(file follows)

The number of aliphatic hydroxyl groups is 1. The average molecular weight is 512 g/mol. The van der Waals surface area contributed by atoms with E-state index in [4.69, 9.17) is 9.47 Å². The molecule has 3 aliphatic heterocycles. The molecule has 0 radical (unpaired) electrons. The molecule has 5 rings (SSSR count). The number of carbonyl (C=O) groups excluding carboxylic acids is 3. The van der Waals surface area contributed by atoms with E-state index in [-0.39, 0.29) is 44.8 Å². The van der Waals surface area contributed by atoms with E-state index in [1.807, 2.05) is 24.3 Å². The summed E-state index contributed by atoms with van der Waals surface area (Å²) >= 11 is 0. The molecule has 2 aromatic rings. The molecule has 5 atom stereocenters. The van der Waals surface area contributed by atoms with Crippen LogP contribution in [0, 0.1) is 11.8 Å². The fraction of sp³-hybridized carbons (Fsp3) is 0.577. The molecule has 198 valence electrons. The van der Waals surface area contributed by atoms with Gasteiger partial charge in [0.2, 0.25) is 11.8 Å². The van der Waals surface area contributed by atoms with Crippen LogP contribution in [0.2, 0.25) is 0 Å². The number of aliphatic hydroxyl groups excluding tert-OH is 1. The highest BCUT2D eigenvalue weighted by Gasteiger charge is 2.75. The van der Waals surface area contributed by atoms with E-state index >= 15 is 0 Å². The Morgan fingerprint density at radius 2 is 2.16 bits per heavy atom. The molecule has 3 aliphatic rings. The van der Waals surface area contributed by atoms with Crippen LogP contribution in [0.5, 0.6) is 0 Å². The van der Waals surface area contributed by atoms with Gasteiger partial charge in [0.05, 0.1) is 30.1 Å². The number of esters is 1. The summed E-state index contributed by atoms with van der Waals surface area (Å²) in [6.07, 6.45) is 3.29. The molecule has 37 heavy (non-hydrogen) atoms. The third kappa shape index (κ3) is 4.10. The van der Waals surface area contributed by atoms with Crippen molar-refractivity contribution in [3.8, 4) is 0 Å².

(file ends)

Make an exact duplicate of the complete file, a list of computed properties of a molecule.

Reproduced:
The number of aliphatic hydroxyl groups is 1. The average molecular weight is 512 g/mol. The van der Waals surface area contributed by atoms with E-state index in [4.69, 9.17) is 9.47 Å². The molecule has 3 aliphatic heterocycles. The molecule has 0 radical (unpaired) electrons. The molecule has 5 rings (SSSR count). The number of carbonyl (C=O) groups excluding carboxylic acids is 3. The van der Waals surface area contributed by atoms with E-state index in [-0.39, 0.29) is 44.8 Å². The van der Waals surface area contributed by atoms with E-state index in [1.807, 2.05) is 24.3 Å². The summed E-state index contributed by atoms with van der Waals surface area (Å²) >= 11 is 0. The molecule has 2 aromatic rings. The molecule has 5 atom stereocenters. The van der Waals surface area contributed by atoms with Crippen LogP contribution in [0, 0.1) is 11.8 Å². The fraction of sp³-hybridized carbons (Fsp3) is 0.577. The molecule has 198 valence electrons. The van der Waals surface area contributed by atoms with Gasteiger partial charge in [0.2, 0.25) is 11.8 Å². The van der Waals surface area contributed by atoms with Crippen LogP contribution in [0.2, 0.25) is 0 Å². The number of aliphatic hydroxyl groups excluding tert-OH is 1. The highest BCUT2D eigenvalue weighted by Gasteiger charge is 2.75. The van der Waals surface area contributed by atoms with E-state index >= 15 is 0 Å². The Morgan fingerprint density at radius 2 is 2.16 bits per heavy atom. The molecule has 3 aliphatic rings. The van der Waals surface area contributed by atoms with Crippen LogP contribution in [0.5, 0.6) is 0 Å². The van der Waals surface area contributed by atoms with Gasteiger partial charge in [0.05, 0.1) is 30.1 Å². The number of esters is 1. The summed E-state index contributed by atoms with van der Waals surface area (Å²) in [6.07, 6.45) is 3.29. The molecule has 37 heavy (non-hydrogen) atoms. The third kappa shape index (κ3) is 4.10. The van der Waals surface area contributed by atoms with Crippen molar-refractivity contribution in [3.8, 4) is 0 Å².